It’s the smoke and Wuhan effect. Haze and the Novel Coronavirus are having a brutal effect on northern Thailand tourism. With numbers already low, China’s recent outward travel ban on tour groups coupled with dangerous haze levels are likely to hit tourism hard. Northern Thailand has a high proportion of Chinese tourists.
Residents of Nan province are concerned over the health hazard from the smog. At least one child care centre in Nan City has installed air purifiers to protect the children.
More than 80 hotspots have been reported in the province as farmland burning continues despite prohibitions on plantation burn-offs. The level of PM2.5 now averages 111 micrograms per cubic metre, more than double Thailand’s “safe” level of 50 micrograms (and four times the World Health Organisation’s upper limit of 25 micrograms).
PM2.5 levels in Chiang Mai are even worse, soaring to 313 micrograms yesterday. Authorities expect the situation to worsen as burning is still widespread and uncontrolled.
Because of the high levels, agencies have launched a public relations campaign to inform people of how to protect themselves and how to help curb the problem, and urging them to stop burning.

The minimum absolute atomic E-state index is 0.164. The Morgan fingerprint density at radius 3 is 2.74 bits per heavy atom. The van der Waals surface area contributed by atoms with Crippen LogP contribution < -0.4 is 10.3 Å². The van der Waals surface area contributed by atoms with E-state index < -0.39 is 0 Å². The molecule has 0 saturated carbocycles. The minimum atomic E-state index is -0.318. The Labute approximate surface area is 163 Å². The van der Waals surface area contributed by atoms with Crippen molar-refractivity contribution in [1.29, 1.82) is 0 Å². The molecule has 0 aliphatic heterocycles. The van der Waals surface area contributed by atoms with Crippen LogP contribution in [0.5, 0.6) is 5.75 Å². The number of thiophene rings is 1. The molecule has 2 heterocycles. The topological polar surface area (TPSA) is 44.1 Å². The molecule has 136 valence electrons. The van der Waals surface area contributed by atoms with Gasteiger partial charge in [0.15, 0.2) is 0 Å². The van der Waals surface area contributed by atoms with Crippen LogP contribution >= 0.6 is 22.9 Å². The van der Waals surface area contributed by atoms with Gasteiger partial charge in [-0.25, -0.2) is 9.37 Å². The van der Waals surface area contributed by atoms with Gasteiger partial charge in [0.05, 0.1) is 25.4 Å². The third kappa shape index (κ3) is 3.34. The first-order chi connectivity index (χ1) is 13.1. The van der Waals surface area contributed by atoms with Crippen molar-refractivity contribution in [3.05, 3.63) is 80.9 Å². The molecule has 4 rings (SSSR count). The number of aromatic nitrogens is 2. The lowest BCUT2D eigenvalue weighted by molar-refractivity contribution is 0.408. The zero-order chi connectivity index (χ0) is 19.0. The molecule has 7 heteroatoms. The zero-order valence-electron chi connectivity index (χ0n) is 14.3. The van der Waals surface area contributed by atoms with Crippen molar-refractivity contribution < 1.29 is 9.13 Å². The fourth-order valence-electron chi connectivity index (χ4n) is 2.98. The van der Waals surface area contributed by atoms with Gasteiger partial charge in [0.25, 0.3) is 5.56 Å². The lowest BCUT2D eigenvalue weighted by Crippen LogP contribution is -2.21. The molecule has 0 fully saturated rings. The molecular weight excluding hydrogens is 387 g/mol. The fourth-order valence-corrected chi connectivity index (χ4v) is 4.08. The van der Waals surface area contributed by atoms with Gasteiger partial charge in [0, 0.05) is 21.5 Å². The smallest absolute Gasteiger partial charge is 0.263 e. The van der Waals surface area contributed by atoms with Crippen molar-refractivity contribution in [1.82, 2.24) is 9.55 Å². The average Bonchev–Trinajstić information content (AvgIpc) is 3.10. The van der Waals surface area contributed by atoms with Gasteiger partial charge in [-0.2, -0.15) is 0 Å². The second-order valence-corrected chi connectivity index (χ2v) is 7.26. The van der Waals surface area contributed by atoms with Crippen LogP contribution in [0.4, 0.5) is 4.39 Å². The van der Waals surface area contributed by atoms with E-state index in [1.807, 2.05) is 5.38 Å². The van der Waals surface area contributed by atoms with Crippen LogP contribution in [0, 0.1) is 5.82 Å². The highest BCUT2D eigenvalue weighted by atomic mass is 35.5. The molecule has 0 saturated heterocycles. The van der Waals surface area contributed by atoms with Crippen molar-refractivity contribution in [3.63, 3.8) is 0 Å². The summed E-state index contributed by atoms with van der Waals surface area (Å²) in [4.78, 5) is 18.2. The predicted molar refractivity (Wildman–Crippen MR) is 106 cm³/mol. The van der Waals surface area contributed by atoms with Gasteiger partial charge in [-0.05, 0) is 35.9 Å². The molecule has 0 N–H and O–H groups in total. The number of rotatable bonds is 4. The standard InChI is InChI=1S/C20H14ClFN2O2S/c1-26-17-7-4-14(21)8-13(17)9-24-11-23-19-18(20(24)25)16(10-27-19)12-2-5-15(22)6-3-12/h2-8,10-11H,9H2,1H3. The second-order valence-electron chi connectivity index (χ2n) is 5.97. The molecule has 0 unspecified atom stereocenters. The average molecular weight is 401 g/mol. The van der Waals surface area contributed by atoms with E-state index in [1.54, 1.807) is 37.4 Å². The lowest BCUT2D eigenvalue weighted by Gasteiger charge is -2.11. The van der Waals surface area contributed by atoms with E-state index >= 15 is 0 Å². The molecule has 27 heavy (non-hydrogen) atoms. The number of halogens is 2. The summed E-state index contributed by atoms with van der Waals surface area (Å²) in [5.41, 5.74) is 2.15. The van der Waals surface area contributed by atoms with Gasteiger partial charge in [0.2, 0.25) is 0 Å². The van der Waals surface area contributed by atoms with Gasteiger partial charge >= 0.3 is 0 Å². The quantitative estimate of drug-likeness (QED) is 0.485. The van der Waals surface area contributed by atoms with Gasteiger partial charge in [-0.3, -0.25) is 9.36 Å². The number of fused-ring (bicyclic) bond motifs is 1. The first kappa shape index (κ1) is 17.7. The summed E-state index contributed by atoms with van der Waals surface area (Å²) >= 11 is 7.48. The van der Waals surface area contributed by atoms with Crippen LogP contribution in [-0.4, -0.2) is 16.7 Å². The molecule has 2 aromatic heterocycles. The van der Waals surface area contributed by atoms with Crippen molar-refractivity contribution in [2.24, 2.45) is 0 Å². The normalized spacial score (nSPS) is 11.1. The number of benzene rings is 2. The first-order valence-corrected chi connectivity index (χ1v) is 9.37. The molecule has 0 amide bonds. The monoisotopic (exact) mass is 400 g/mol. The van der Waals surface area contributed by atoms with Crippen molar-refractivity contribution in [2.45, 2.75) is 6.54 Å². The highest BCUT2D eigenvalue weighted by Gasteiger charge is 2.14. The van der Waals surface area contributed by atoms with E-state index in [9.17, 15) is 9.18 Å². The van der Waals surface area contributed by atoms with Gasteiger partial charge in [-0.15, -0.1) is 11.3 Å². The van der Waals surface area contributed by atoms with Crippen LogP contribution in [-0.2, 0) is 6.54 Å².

Health officials recommend those with respiratory problems and young children wear face masks to protect against both PM2.5 dust particles and viruses.
The Tourism Council of Thailand says the Wuhan Coronavirus outbreak has hit northern Thailand tourism industry hard, causing tour cancellations and suspensions of tour services with an estimated loss of over10 billion Baht across Thailand.
Manop Saejia, the head of a tour guide association in Chiang Mai, says he’s concerned about the effectiveness of the quarantine system.
“About 40 % of Chinese tourists in Chiang Mai travel in group tours while the rest are independent. These independent tourists could spread the deadly virus if strict quarantine measures are not in place.”
Source: Chiang Rai Times
Photo: Toronto Star